The Congo basin’s flora and fauna were in danger because of uncontrolled development, and needed national and subregional conservation measures. The Congolese Government had created a new forest policy calling for protection of forest resources, biodiversity promotion, greater knowledge and understanding of biodiversity and promotion of accessory forest products. Congo had also enacted a forest code in 2000, revised laws regarding fauna protection and created new units to control development. It had worked in partnership with neighbouring countries to promote sustainable forest development, preservation and management.
He also cited the biodiversity and sustainable development partnership between the United States and five countries of the Economic Community of Central African States, expressing hope that this new feeling of solidarity would prompt further conservation efforts in Africa.
STUART LESLIE (Belize), speaking on behalf of the Alliance of Small Island States, said that sustainable development for those States would come to nothing if their efforts were thwarted by climate change, which would affect small island developing States in dramatic and catastrophic ways. Coastlines would be eroded by sea-level rise, with some islands completely inundated; higher sea temperatures would cause coral bleaching and produce changes in the fish nursery function of the reefs, possibly altering migration patterns for tuna. Changes in the patterns and intensity of rainfall would affect agriculture as well as people’s health. Tourism would also be affected, putting the entire economic base of small island developing States at risk.
The Convention on Biological Diversity continued to be a valuable tool for small island developing States in understanding the maximum value of conservation, management and sustainable use of natural resources, he continued. National consultative processes and reports had empowered many communities to take charge of their resource base. There were continuing concerns, however, over the protection of intellectual property rights. Also, small island developing States must ensure they were not exploited or disenfranchised by the actions of unscrupulous investors.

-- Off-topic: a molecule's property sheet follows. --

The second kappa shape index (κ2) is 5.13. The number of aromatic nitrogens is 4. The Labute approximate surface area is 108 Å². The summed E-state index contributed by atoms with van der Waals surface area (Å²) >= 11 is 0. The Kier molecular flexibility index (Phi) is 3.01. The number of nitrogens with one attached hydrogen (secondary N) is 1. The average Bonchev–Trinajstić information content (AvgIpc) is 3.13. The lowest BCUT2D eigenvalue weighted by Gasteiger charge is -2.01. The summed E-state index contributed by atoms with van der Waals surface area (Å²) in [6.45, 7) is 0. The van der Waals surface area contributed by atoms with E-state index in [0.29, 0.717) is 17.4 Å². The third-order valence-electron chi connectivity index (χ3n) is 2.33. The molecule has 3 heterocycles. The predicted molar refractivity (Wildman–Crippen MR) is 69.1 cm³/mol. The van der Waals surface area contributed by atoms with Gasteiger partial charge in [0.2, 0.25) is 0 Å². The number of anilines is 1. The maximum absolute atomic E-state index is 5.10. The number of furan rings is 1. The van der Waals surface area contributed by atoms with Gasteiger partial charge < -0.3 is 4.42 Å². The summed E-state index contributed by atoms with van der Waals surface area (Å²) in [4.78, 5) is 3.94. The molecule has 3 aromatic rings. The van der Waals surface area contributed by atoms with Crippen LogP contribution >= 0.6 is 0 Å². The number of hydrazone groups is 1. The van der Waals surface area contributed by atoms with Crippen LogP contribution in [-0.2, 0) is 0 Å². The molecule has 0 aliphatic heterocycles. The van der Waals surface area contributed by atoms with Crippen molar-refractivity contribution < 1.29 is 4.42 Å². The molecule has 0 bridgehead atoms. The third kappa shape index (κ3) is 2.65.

DARMANSJAH DJUMALA (Indonesia) stressed the critical role of effective regional, subregional and national strategies to reduce and mitigate the social and economic impact of natural disasters. Those strategies required financial and technological support and capacity-building, he said, calling on donor nations and organizations to contribute to the International Strategy for Disaster Reduction Fund.
Inadequate resources were a major impediment to the Desertification Convention. Indonesia applauded the decision of the Second Assembly of the Global Environmental Facilities to designate land degradation, particularly desertification and deforestation, as a new focal point. He added that the establishment of the Convention review committee reflected the serious commitment of all parties to ensure the Convention’s full implementation.
Indonesia, a vast archipelago comprising more than 17,000 islands, shared many of the development challenges and environmental constraints faced by small island developing States. He supported the ongoing efforts of the United Nations system for sustainable development of those States, and called for a full and comprehensive review of the Barbados Programme of Action in 2004.
JOSE MIGUEL SOSA (Dominican Republic) recalled that his country's region, the Caribbean, was an area subject every year to hurricanes, which left hundreds homeless and led to loss of life as well as severe damage to infrastructure. His Government had created the National Commission on Disasters to strengthen coordination with agencies offering assistance on natural disasters. It was also investing in road infrastructure, drinking water and housing.
However, it was necessary for developed countries –- by assisting with early warning systems for disasters -- to invest in an improvement of national capacities in developing countries, he continued. He called on donor countries and financial institutions within the United Nations system to increase such assistance in order to mitigate the effects of natural disasters in developing countries.